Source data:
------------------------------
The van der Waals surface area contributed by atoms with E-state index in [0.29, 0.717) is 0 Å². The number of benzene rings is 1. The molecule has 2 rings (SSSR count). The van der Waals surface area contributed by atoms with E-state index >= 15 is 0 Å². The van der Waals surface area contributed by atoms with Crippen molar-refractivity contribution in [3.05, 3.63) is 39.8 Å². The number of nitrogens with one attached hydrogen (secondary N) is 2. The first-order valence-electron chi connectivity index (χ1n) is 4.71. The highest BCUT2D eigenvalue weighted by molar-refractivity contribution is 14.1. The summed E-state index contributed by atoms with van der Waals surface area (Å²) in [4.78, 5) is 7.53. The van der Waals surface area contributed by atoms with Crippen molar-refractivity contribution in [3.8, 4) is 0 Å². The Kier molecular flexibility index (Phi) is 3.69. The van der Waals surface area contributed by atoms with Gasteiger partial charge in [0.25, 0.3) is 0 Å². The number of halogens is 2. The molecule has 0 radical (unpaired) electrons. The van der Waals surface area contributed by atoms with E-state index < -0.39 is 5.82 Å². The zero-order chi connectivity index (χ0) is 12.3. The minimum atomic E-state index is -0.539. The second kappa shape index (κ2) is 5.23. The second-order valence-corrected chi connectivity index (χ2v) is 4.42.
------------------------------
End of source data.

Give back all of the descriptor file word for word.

The van der Waals surface area contributed by atoms with E-state index in [0.29, 0.717) is 0 Å². The number of benzene rings is 1. The molecule has 2 rings (SSSR count). The van der Waals surface area contributed by atoms with E-state index >= 15 is 0 Å². The van der Waals surface area contributed by atoms with Crippen molar-refractivity contribution in [3.05, 3.63) is 39.8 Å². The number of nitrogens with one attached hydrogen (secondary N) is 2. The first-order valence-electron chi connectivity index (χ1n) is 4.71. The highest BCUT2D eigenvalue weighted by molar-refractivity contribution is 14.1. The summed E-state index contributed by atoms with van der Waals surface area (Å²) in [4.78, 5) is 7.53. The van der Waals surface area contributed by atoms with Crippen molar-refractivity contribution in [3.8, 4) is 0 Å². The Kier molecular flexibility index (Phi) is 3.69. The van der Waals surface area contributed by atoms with Gasteiger partial charge in [0.25, 0.3) is 0 Å². The number of halogens is 2. The molecule has 0 radical (unpaired) electrons. The van der Waals surface area contributed by atoms with E-state index < -0.39 is 5.82 Å². The zero-order chi connectivity index (χ0) is 12.3. The minimum atomic E-state index is -0.539. The second kappa shape index (κ2) is 5.23. The second-order valence-corrected chi connectivity index (χ2v) is 4.42.